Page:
What’s Up Doc? Classic Cartoon Fact About Looney Tunes

Looney Tunes is certainly a childhood staple for everyone who grew up before the internet and Netflix took over. In the Golden Age of American animation, Warner Bros produced the cartoon between 1930 and 1969. Many now-iconic characters stemmed from Looney Tunes and its sister program Merrie Melodies, such as Bugs Bunny, Porky Pig, Daffy Duck, Wile. E. Coyote, and so many more!

Looney Tunes - Back In Action (2003)
Looney Tunes – Back In Action (2003). Photo By Suzanne Hanover/Warner Bros/Kobal/Shutterstock

Looney Tunes and Merrie Melodies were the most popular animated shorts in theaters, but Looney Tunes proved to be timeless as it continued to attract new generations of fans and has since become one of the largest worldwide media franchises with television shows, video games, merchandise, rides, an entire amusement park, and more.

It’s time to take a trip down memory lane and look at the most classic cartoon and its beloved characters.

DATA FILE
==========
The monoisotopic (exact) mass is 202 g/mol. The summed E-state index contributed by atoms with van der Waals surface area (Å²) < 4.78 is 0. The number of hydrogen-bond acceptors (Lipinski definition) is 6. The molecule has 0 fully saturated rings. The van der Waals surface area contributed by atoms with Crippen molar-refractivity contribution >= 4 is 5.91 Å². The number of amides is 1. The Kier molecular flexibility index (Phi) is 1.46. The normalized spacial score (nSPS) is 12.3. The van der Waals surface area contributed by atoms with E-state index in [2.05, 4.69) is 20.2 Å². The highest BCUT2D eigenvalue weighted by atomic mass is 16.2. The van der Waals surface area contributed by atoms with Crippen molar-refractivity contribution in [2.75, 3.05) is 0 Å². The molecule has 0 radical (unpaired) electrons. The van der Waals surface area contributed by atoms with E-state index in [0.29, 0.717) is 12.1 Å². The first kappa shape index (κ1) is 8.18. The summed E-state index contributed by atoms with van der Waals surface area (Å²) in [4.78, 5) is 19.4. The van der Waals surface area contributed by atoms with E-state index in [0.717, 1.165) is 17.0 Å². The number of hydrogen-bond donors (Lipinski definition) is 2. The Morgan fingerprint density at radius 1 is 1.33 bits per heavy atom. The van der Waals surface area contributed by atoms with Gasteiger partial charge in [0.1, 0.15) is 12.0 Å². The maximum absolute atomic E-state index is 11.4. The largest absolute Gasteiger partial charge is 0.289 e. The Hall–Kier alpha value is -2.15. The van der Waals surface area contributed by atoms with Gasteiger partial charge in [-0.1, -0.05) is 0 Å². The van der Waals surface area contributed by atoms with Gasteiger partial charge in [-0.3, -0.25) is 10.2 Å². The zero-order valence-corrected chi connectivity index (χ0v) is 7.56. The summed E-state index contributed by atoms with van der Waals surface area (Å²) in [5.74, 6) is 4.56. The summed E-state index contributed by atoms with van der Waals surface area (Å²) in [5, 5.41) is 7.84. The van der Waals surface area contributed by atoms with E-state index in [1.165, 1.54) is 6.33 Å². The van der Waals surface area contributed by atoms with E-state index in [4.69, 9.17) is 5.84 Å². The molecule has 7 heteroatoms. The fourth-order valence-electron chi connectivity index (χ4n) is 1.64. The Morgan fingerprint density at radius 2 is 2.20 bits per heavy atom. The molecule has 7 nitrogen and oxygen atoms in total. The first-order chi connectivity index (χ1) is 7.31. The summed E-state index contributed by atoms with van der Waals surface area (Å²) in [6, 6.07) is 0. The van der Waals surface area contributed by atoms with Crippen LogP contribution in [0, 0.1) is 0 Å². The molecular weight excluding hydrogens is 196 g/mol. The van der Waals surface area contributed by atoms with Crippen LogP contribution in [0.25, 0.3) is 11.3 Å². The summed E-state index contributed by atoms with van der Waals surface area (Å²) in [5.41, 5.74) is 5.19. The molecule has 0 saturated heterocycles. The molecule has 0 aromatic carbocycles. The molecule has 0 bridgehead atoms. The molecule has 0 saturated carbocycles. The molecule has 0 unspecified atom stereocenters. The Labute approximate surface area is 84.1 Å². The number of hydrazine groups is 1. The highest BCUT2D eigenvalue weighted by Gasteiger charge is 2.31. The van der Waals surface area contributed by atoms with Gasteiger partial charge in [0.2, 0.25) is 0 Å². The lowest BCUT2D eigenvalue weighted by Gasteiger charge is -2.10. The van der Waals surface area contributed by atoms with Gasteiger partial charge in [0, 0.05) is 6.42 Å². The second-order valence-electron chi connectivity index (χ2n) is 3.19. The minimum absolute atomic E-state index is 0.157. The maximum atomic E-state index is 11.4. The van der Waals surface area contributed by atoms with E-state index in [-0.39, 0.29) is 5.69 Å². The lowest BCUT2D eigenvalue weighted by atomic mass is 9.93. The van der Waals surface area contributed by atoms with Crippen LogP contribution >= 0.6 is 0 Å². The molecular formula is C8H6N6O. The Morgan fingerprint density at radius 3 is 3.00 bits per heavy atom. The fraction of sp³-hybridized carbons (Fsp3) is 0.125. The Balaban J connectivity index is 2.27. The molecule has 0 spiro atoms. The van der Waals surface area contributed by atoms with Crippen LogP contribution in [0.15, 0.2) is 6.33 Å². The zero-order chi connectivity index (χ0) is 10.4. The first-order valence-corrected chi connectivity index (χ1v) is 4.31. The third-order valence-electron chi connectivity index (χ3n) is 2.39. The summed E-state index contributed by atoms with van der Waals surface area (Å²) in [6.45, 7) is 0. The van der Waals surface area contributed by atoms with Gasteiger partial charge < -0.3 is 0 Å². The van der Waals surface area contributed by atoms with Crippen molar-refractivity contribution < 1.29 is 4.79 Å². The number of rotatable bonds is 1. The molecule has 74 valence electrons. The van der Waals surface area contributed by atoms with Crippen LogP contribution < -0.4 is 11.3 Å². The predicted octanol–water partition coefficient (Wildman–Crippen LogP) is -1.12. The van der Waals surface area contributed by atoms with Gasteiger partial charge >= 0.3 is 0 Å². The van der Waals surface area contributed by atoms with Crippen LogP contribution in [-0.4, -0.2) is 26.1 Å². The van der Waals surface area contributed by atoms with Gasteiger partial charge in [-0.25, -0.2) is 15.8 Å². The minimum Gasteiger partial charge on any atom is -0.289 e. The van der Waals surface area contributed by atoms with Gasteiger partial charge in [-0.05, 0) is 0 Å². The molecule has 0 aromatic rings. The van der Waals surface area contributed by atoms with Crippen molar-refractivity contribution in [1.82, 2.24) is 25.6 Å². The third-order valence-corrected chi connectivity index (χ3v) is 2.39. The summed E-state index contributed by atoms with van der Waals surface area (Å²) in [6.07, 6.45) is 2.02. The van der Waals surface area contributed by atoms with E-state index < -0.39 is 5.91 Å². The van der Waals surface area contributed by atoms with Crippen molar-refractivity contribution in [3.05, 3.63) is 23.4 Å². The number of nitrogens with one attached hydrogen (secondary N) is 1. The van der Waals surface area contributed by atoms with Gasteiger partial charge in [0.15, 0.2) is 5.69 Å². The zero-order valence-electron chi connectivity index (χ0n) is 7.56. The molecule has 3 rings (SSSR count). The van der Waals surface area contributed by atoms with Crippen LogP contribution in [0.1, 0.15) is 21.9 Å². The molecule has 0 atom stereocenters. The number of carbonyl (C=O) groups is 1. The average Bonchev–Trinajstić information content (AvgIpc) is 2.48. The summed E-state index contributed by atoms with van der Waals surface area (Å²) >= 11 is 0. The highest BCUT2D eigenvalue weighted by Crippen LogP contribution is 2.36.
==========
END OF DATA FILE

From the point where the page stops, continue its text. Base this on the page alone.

The Tasmanian Devil

I don’t know if it was because I felt like I could relate to him, but the Tasmanian Devil (Taz) is definitely my favorite Looney Tunes character. He is so memorable in my mind that you would assume he has always been a staple of the show. As it turns out, Taz wasn’t such a significant part of the original series.

'Tasmanian Meltdown' ft. Tasmanian Devil | Looney Tunes SING-ALONG
Source: YouTube

He made his television debut in 1954, ten years before the studio close, and was only featured in five shorts. But his popularity exploded in the 1990s when my generation of 90’s kids noticed his character making television appearances. There was Taz merchandise everywhere, and he even had his own show, Taz Mania.

The Word “Nimrod”

Bugs Bunny popularized the word “nimrod” when he used it in the cartoon to describe Elmer Fudd. Bugs always managed to escape the hunter and humiliated him in the process. Bugs would regularly say, “What a Nimrod,” when referring to Elmer. But most viewers didn’t pay attention to what the word actually meant.

Bugs Bunny, Steve Martin, Jenna Elfman, and Brendan Fraser
Bugs Bunny, Steve Martin, Jenna Elfman, and Brendan Fraser. Photo By Alex Berliner/BEI/Shutterstock

It was intended to be a back-handed statement because, in the Book of Genesis, Noah’s great-grandson is named Nimrod and was called “a mighty hunter,” something Fudd clearly wasn’t. Audiences automatically assumed it meant dumb, slow, or dim-witted. That has become the definition most people use now.

That’s all, folks!

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